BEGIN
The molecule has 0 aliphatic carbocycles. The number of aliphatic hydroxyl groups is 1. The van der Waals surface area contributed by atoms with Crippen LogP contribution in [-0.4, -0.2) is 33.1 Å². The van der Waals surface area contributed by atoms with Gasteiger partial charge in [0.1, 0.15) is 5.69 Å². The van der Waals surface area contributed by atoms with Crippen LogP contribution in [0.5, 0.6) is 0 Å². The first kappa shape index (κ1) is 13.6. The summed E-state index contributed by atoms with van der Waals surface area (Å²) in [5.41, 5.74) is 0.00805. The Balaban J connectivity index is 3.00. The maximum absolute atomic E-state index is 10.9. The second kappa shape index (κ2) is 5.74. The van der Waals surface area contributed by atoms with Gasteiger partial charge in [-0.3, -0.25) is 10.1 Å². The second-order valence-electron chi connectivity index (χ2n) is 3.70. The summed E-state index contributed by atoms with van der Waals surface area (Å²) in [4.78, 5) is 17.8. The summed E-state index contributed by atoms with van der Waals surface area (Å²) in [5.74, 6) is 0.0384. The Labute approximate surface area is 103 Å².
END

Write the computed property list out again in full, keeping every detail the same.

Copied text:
The molecule has 0 aliphatic carbocycles. The number of aliphatic hydroxyl groups is 1. The van der Waals surface area contributed by atoms with Crippen LogP contribution in [-0.4, -0.2) is 33.1 Å². The van der Waals surface area contributed by atoms with Gasteiger partial charge in [0.1, 0.15) is 5.69 Å². The van der Waals surface area contributed by atoms with Crippen LogP contribution in [0.5, 0.6) is 0 Å². The first kappa shape index (κ1) is 13.6. The summed E-state index contributed by atoms with van der Waals surface area (Å²) in [5.41, 5.74) is 0.00805. The Balaban J connectivity index is 3.00. The maximum absolute atomic E-state index is 10.9. The second kappa shape index (κ2) is 5.74. The van der Waals surface area contributed by atoms with Gasteiger partial charge in [-0.3, -0.25) is 10.1 Å². The second-order valence-electron chi connectivity index (χ2n) is 3.70. The summed E-state index contributed by atoms with van der Waals surface area (Å²) in [4.78, 5) is 17.8. The summed E-state index contributed by atoms with van der Waals surface area (Å²) in [5.74, 6) is 0.0384. The Labute approximate surface area is 103 Å².